London Transport Posters
>The modern graphic poster came into use in the 1890s. Whether in the field of advertising, publicity, or propaganda, posters have since served as visual telegrams, providing a powerful means of communication.
The Underground Group's early publicity was ineffective. It failed to draw together the various transport systems or establish a coherent corporate identity. From 1907, under Albert Stanley's management, this began to change. Frank Pick was given responsibility for publicity in 1908 and, using graphic posters, set about building a positive company image in the minds of the public. Pick was aware that almost every attraction in London was within reach of the Underground, or at least could be marketed as such. Eye-catching images of the City's museums, theatres, cinemas, shops, parks, festivals, and sporting events lured the public onto the Underground.
Poster advertising also extended to subsidiary bus and tram companies. The Underground Group took over the London General Omnibus Company in 1913, two years after the fleet became fully mechanised. With motorbuses operating over much longer distances, the Underground Group could offer a growing range of country excursions. Posters advertising these services took the same indirect approach as those promoting City travel. Idyllic rural scenes tempted the City dwellers out of London.
The distinctive 'UNDERGROUND' lettering was introduced in 1908, heralding the beginning of the Underground Group's coherent graphic identity. In 1916, Pick commissioned Edward Johnston to design an exclusive typeface for station names. By the 1920s, the Johnston Underground typeface also appeared on posters and other publicity. The standard format established a clear corporate design identity and helped distinguish the company's information from other commercial advertisements. By this time the Underground Group's logo, the roundel, was registered as a copyright design. The solid red disc had become the circle it is today, its proportions devised by Johnston specifically to suit the typeface.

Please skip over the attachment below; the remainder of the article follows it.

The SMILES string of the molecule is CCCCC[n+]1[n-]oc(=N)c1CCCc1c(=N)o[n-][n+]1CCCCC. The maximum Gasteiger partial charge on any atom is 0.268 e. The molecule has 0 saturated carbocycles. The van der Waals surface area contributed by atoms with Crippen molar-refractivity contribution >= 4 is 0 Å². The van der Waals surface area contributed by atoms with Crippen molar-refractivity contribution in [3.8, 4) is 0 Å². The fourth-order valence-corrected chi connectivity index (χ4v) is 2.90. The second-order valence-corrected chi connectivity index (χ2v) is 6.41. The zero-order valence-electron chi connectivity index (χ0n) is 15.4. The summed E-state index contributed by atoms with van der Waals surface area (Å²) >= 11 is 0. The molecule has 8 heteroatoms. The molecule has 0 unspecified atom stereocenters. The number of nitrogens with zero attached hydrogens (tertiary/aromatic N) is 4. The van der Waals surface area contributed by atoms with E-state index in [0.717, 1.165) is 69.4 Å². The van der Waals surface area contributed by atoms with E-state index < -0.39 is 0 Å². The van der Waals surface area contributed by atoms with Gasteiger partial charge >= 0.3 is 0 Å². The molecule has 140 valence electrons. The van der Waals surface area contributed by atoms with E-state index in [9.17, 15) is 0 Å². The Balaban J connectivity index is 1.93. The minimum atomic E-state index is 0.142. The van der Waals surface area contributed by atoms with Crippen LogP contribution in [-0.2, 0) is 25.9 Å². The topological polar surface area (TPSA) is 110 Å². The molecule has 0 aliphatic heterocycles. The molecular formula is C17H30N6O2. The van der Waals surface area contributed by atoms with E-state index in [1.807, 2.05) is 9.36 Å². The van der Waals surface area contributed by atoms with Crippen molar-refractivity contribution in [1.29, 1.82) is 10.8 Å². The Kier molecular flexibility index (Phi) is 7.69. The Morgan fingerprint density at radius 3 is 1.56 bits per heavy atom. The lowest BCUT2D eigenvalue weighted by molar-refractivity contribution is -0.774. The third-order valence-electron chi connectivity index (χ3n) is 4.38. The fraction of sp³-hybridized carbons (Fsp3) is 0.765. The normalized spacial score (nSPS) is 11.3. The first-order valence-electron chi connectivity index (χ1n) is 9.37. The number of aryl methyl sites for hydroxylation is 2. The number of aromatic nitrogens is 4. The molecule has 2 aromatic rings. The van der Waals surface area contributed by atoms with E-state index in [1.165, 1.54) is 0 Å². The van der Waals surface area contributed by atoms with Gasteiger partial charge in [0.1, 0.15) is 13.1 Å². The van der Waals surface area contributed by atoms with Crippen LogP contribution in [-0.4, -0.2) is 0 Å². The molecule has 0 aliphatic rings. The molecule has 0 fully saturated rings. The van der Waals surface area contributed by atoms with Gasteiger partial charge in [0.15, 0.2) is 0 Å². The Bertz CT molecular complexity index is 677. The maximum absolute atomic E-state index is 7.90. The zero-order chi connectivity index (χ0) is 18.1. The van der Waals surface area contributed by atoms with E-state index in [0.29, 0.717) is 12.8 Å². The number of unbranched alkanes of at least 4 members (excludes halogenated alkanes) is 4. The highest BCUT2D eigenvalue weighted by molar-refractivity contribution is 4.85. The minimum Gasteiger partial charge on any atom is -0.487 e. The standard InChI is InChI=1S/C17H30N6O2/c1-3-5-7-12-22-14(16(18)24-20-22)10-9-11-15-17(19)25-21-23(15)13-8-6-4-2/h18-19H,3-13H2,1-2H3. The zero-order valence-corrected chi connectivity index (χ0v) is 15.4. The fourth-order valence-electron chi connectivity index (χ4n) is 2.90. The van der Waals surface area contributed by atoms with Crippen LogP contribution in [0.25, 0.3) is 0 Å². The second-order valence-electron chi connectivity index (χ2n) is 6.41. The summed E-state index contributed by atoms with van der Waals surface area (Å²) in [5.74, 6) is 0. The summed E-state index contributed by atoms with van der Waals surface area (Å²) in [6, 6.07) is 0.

The golden age of poster design
During the 1920s and 30s, London Transport posters reached a peak of stylistic quality. Commissions were given to internationally known artists as well as promising newcomers. Designs were often striking, bold, geometric, and abstract. Many poster artists were influenced by European avant-garde art movements. Their designs provided a commercial take on styles such as cubism, futurism, and vorticism.This bought modern art to a much wider audience than would ever visit contemporary galleries.
Pick's progressive commissioning policy led to over 40 posters a year. By 1933 when London Transport was formed, the company was considered an important patron of the arts as well as a leader in the field of poster publicity.
Posters and art
Pick believed that posters fulfilled a loftier purpose than simply encouraging greater use of transport services. He saw their potential to enrich the quality of urban life in London. He had a passionate commitment to good design and an enlightened approach to the commercial application of art.
Although the earliest posters were commissioned from printing firms that employed their own commercial artists, Pick soon found they offered insufficient range and quality. As the poster programme grew, he began arranging commissions directly with fine artists and illustrators. Many were established names, but Pick was not afraid to experiment with younger, lesser-known artists. Pick spotted the talent of Edward McKnight Kauffer, who went on to dominate the British poster art field, and Graham Sutherland, long before his work earned critical acclaim. Pick also commissioned John Hassall, Fred Taylor, Dame Laura Knight and many others who were skilled and respected practitioners of their day. In the inter-war years, more graphic artists and designers produced posters for the Underground and London Transport than for any other organisation.